PUSHING THE BOUNDARIES OF SCIENCE

The first equus caballus ever cloned was in 2003 and prominent sport-horse competitors have zealously exploited the technology.

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The breeding of Thoroughbred racehorses is mandated to be by natural cover if the foal is eligible to be registered…and that has always been the case.  Whereas Standardbred and Quarter Horse registries allow for artificial insemination, Thoroughbred registries around the world do not.

Some participants in the sport of polo have gone much further, as highlighted in a March 11, 2018, segment on CBS-TV’s 60 Minutes.  Correspondent Lesley Stahl traveled to Argentina and Texas for the story.

The world’s best polo player for the past 22 years, Adolpho Cambiaso, teamed up with Texan Alan Meeker to clone outstanding polo ponies, such as Cambiaso’s ill-fated stallion Aiken Cura, who was humanely destroyed after breaking his leg in a 2006 polo match.  Before Aiken Cura was euthanized, Cambiaso had a veterinarian extract some of the stallion’s cells for cloning.

Cambiaso’s 17-year-old retired mare Cuartetera is widely hailed as the best polo pony of all time,  So far, Cambiaso and Meeker have fourteen clones of her with ten more planned for 2018 and the same number in 2019.  The clones are sequentially named Cuartetera 01, Cuartetera 02, and so on.  All have been born to surrogate mares.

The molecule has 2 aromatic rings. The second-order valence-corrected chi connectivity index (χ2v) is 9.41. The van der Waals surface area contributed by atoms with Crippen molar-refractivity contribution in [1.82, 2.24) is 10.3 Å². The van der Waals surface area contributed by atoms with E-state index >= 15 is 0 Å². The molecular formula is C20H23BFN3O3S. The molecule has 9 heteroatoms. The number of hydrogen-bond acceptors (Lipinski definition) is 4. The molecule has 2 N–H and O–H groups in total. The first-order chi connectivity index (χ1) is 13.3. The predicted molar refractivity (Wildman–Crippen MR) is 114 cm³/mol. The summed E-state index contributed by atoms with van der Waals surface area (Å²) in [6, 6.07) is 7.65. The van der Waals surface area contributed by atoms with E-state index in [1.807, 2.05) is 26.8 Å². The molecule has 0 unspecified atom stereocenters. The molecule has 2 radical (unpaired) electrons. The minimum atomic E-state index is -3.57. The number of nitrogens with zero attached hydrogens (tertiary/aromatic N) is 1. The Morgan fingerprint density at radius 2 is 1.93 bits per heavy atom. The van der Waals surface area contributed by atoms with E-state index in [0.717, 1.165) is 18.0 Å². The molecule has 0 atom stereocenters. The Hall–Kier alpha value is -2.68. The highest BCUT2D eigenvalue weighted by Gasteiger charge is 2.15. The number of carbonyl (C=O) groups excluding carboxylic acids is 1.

The clones are very similar to the original Cuartetera in appearance, athletic ability, and disposition.  They have no special health problems and the infant mortality rate for cloned horses is only slightly higher than for foals born via natural breeding.

In the final match at the 2017 Argentine Open, members of the winning Cambiaso team all rode clones while their opponents were mounted on naturally bred ponies.  Cambiaso scored the winning goal in the sudden-death climax aboard Cuartetera 06.  Stahl raised the issue of whether Cambiaso had an unfair advantage in that every pony available to his team was a clone of the great Cuartetera?

Cambiaso’s business partner Meeker was asked about religious and moral objections to cloning.  He replied that he disagreed with human cloning but added:  “I’ve been asked by some of the wealthiest people on planet earth to clone a human being…and the answer is always a resounding ‘no.'”  Meeker predicted that someone will eventually take this controversial and troubling step…though he would not be the one to do so.

It is highly likely that Thoroughbred registries will continue to adhere to the natural method of contraception if for no other reason than to protect stallion fees.  Meanwhile, other sport-horse registries will persist with artificial insemination, embryo transplants, and, in many cases, cloning.

Despite concerns about the ethics and possible unintended consequences of animal cloning, I do wonder how, say, Secretariat 02 and 03 would do racing against one another and Man o’ War 07 in a future Kentucky Derby or Belmont.  And if we want to get into the Twilight Zone and an ethical/moral quagmire, how about if they were ridden by Ron Turcotte 02, Ron Turcotte 03, and Clarence Kummer 02.

While this scenario is farfetched and perhaps scary, it is nonetheless within the capabilities of extant science and technology rather than in the more comforting domain of science fiction.

Copyright © 2018 Horse Racing Business

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